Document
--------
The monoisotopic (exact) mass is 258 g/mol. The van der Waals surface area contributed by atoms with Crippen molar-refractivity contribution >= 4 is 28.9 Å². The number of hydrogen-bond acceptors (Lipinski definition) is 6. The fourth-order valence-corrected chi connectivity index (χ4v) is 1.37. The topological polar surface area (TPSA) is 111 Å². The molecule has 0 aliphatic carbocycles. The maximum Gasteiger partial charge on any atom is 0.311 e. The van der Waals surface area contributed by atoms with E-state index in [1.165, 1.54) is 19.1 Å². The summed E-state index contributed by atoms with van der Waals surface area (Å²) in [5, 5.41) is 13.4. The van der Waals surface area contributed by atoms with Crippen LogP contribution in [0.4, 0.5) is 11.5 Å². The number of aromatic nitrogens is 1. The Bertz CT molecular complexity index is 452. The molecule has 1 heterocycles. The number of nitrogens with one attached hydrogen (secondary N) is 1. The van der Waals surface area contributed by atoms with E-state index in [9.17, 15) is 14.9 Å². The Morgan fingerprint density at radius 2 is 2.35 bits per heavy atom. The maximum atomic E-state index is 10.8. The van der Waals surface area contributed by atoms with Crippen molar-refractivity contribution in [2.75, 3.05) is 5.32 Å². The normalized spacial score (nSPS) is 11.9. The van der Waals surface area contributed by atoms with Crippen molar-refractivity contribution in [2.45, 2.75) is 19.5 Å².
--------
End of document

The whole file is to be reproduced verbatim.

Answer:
The monoisotopic (exact) mass is 258 g/mol. The van der Waals surface area contributed by atoms with Crippen molar-refractivity contribution >= 4 is 28.9 Å². The number of hydrogen-bond acceptors (Lipinski definition) is 6. The fourth-order valence-corrected chi connectivity index (χ4v) is 1.37. The topological polar surface area (TPSA) is 111 Å². The molecule has 0 aliphatic carbocycles. The maximum Gasteiger partial charge on any atom is 0.311 e. The van der Waals surface area contributed by atoms with E-state index in [1.165, 1.54) is 19.1 Å². The summed E-state index contributed by atoms with van der Waals surface area (Å²) in [5, 5.41) is 13.4. The van der Waals surface area contributed by atoms with Crippen LogP contribution in [0.4, 0.5) is 11.5 Å². The number of aromatic nitrogens is 1. The Bertz CT molecular complexity index is 452. The molecule has 1 heterocycles. The number of nitrogens with one attached hydrogen (secondary N) is 1. The van der Waals surface area contributed by atoms with E-state index in [9.17, 15) is 14.9 Å². The Morgan fingerprint density at radius 2 is 2.35 bits per heavy atom. The maximum atomic E-state index is 10.8. The van der Waals surface area contributed by atoms with Crippen molar-refractivity contribution in [2.75, 3.05) is 5.32 Å². The normalized spacial score (nSPS) is 11.9. The van der Waals surface area contributed by atoms with Crippen molar-refractivity contribution in [2.45, 2.75) is 19.5 Å².